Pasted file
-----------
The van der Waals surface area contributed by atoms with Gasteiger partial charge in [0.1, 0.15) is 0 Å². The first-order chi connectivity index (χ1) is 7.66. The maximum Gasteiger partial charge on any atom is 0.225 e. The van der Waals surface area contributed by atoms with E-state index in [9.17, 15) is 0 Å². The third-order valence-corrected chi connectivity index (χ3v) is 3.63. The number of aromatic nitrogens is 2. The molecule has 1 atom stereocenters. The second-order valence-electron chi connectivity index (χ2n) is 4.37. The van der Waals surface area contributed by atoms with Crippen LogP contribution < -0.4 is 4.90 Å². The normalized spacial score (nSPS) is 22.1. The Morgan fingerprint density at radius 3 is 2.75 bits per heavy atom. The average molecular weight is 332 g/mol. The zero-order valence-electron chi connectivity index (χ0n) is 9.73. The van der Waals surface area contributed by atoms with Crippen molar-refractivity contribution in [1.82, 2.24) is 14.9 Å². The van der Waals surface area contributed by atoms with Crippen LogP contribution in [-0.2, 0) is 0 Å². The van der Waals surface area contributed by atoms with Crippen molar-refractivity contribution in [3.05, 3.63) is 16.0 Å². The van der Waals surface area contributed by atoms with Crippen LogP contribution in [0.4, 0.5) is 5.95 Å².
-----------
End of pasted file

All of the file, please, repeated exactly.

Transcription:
The van der Waals surface area contributed by atoms with Gasteiger partial charge in [0.1, 0.15) is 0 Å². The first-order chi connectivity index (χ1) is 7.66. The maximum Gasteiger partial charge on any atom is 0.225 e. The van der Waals surface area contributed by atoms with E-state index in [9.17, 15) is 0 Å². The third-order valence-corrected chi connectivity index (χ3v) is 3.63. The number of aromatic nitrogens is 2. The molecule has 1 atom stereocenters. The second-order valence-electron chi connectivity index (χ2n) is 4.37. The van der Waals surface area contributed by atoms with Crippen LogP contribution < -0.4 is 4.90 Å². The normalized spacial score (nSPS) is 22.1. The Morgan fingerprint density at radius 3 is 2.75 bits per heavy atom. The average molecular weight is 332 g/mol. The zero-order valence-electron chi connectivity index (χ0n) is 9.73. The van der Waals surface area contributed by atoms with Crippen molar-refractivity contribution in [1.82, 2.24) is 14.9 Å². The van der Waals surface area contributed by atoms with Crippen LogP contribution in [-0.2, 0) is 0 Å². The van der Waals surface area contributed by atoms with Crippen molar-refractivity contribution in [3.05, 3.63) is 16.0 Å². The van der Waals surface area contributed by atoms with Crippen LogP contribution in [0.4, 0.5) is 5.95 Å².